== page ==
After today’s brush with small claims court over an old hospital bill, I started to think about the nature of bills and debts. At what point does something cross the line from a bill to a debt? Are all bills a form of debt?
Wikipedia defines a bill as a commercial document issued by a seller to a buyer, indicating the products, quantities, and agreed prices for products or services the seller has provided the buyer while a debt is an obligation owed by one party (the debtor) to a second party, the creditor. Those definitions sound pretty similar to me.
In common usage, a bill usually refers to a one time payment. Even in the case of ongoing subscriptions, there is one payment for one instance of service, whether a copy of a magazine or a month’s worth of cell phone usage. Meanwhile, a debt usually refers to an amount that is paid over a series of payments.
The blurry line between bills and debts
Now here is where it gets tricky. Sometimes a bill has payment terms where it is paid over multiple payments. While it is rather ridiculous to think the average person able pay several thousand dollars in such a short time, my local hospital allows payment for services via four equal payments. At this point, it is not treated as a debt and is not reported to credit agencies. If payment cannot be made under those terms, patients are then forced to procure a loan to pay the bill. Then it is considered a debt.
In the other direction, you have credit cards. A balance on a credit card is universally considered debt. But what if you pay the balance off in a single payment? Is it still considered a debt?
Maybe the dividing line could be interest. If there is no interest, then it is a bill due. If there is, it a debt owed. That has been my working definition on what to treat as a debt and what to treat as a bill. But no-interest introductory offers for credit cards make that difficult. I’ve been using one myself.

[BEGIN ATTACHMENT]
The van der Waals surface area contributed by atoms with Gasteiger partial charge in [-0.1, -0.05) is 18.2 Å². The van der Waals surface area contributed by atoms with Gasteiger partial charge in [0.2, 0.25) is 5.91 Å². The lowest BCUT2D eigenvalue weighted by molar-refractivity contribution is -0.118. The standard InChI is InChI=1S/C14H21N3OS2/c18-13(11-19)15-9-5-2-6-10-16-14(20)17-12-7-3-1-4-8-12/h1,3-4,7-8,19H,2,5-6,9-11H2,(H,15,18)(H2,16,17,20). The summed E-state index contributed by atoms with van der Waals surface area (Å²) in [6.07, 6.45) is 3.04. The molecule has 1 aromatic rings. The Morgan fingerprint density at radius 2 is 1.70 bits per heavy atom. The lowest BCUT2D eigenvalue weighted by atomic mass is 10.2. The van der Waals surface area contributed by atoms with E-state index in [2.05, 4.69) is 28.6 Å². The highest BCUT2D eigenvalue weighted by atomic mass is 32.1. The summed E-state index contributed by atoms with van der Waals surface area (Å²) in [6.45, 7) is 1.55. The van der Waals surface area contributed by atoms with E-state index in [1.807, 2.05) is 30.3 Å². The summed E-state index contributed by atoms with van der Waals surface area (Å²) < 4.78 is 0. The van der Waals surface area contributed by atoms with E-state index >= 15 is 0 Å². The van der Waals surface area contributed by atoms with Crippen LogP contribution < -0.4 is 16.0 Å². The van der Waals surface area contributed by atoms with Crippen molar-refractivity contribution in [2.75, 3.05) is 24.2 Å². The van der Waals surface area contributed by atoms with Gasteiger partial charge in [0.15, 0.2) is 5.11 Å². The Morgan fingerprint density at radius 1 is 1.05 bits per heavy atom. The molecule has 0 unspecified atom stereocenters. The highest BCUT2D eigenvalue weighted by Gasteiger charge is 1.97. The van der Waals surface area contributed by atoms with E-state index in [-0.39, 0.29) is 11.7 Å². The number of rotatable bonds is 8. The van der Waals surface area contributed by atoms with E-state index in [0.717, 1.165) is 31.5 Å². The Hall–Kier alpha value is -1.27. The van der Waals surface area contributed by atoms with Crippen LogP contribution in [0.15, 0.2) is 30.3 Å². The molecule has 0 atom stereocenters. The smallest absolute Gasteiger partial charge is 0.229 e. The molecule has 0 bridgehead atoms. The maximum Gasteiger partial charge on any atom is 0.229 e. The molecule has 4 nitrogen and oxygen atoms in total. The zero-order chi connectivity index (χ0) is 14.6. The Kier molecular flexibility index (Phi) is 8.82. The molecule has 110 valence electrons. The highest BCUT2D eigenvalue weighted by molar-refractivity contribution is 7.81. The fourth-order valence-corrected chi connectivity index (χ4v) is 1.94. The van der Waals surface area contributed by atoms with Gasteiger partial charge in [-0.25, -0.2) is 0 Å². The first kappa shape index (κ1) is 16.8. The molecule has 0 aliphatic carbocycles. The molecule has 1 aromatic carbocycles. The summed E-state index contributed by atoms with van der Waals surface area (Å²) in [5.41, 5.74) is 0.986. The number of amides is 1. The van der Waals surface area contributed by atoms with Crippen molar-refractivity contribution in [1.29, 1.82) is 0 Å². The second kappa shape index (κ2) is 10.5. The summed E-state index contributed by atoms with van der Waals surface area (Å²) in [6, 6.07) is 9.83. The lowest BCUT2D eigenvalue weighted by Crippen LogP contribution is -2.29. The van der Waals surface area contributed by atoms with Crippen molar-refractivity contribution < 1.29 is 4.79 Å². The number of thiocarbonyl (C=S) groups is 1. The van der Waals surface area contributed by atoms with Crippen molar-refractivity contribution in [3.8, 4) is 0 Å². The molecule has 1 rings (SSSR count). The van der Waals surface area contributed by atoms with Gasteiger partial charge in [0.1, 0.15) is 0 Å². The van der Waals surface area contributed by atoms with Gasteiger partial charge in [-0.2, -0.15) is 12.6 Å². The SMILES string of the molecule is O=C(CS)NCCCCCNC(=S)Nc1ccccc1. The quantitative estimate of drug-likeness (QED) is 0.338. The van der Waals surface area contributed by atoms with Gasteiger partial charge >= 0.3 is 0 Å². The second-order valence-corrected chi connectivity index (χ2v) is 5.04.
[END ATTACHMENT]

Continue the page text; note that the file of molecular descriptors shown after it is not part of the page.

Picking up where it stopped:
I needed a crown on one tooth and my options had been to wait three months (and possibly the had the tooth deteriorate further) while I saved up the money, or take advantage of a medical-only credit card called CareCredit that offers 6 months interest free for each purchase. So now I’m 2 months into three interest free payments to pay for services already rendered. But I haven’t treated it like a debt, even though it technically is, because there has been no interest and a shorter repayment period than what the hospital offers before they treat their bills as debts.
I’m considering reconsidering. One the one hand, it doesn’t really make a difference to my budget if something is considered a debt or a bill. On the other hand, it feels a little dishonest when I post my net worth updates. As of last month, I had $4651 listed as medical debt. But that doesn’t include roughly $2000 in other medical bills that alternate arrangements had been made.
What do you consider the difference between a bill and a debt? Do you think I should include the other two grand of medical bills as part of my debts?
In the 2013 Tour de Personal Finance, I made it to round 2! Please vote for me by entering the word “wage” in the comments at: http://www.mypersonalfinancejourney.com/2013/07/tour-de-personal-finance-stage-12.html